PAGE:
Entitlements and the edge of absurdity

“This is getting to the edge of being absurd,” junior infrastructure and regional development minister Jamie Briggs told Sky News on Wednesday. Briggs was referring not to the slew of long lunches, music festivals, weddings, ski trips and triathlon events that have been charged to taxpayers in the name of “community engagement,” but the fact that the issue is receiving any attention at all.

“This issue is one that will get some attention for a couple of days but over time will lose its significance,” said Briggs. Spare a thought this week for Peter Slipper. 

It’s not only Tony Abbott whose extracurricular activities are coming under scrutiny this week (there’s enough dubious claims to fill an entire list totalling over $84,000). Abbott’s office was quick to point out that Wayne Swan took his two children to both the AFL grand final replay and the NRL grand final by VIP aircraft in 2010, costing taxpayers more than $17,000 for the weekend. Although it should be noted that Abbott’s family have also attended the AFL grand final and Derby Day for a claimed cost of $10,000.

Fingers are being pointed from all sides, but in this week of nitpicking and dobbing the most interesting comment was made by Abbott. When asked whether his parliamentary colleagues who also attended the now infamous Pollie Pedal event claimed allowances, he told reporters that it was a matter of personal judgement. When deciding whether his claims were an appropriate use of taxpayer-funded allowances, Abbott apparently asked himself, “Is this a frolic or a very serious act of community engagement?” 

Personal judgement is a curious political litmus test, and even on the most generous reading, it’s difficult to imagine that Abbott decided, “No, taking my daughter along to the Tamworth Music Festival in a chartered plane for a $9,347 weekend is certainly not a frolic.” In what has been revealed as a rampant culture of entitlement within parliamentary circles, one suspects that the judgement applied to this decision had more to do with whether or not Abbott thought he would ever be taken to task over the claim.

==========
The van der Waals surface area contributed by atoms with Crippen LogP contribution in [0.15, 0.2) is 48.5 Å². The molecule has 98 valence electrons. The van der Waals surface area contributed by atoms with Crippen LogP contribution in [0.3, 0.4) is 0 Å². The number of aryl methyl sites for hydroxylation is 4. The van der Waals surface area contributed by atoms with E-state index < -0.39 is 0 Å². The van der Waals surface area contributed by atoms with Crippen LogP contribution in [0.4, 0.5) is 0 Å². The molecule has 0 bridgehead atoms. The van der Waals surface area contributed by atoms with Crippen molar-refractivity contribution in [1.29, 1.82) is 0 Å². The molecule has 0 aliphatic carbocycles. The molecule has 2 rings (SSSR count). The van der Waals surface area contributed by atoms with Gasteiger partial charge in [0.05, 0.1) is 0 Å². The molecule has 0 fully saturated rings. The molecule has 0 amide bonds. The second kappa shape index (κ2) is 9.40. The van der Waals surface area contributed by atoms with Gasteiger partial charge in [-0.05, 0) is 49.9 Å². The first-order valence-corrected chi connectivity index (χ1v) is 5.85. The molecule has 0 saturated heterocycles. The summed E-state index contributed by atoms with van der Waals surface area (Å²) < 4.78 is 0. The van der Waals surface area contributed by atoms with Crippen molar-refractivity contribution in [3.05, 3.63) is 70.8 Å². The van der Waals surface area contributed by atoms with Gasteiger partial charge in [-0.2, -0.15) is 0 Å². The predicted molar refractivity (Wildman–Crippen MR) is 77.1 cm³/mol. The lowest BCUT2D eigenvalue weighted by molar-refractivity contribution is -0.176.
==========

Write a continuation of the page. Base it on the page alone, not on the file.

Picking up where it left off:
For his part, Rob Oakeshott tweeted this week, “For what its worth, I didn't claim travel allowance when riding the Pollie Pedal in 1996. I considered it personal travel for a good cause.” The Greens, apparently not putting much faith in personal judgement, have said that they will introduce legislation for the introduction of a national integrity commissioner to investigative the use of travel entitlements. 

As more dodgy claims come to light and it becomes clear that our politicians have failed to demonstrate even modest restraint, a move towards accountability and transparency will be gladly welcomed. If only by the taxpayers.  

Michaela McGuire

Michaela McGuire is a journalist and the author of Last Bets: A True Story of Gambling, Morality and the Law and the Penguin Special A Story of Grief. Visit her blog, Twirling Towards Freedom.


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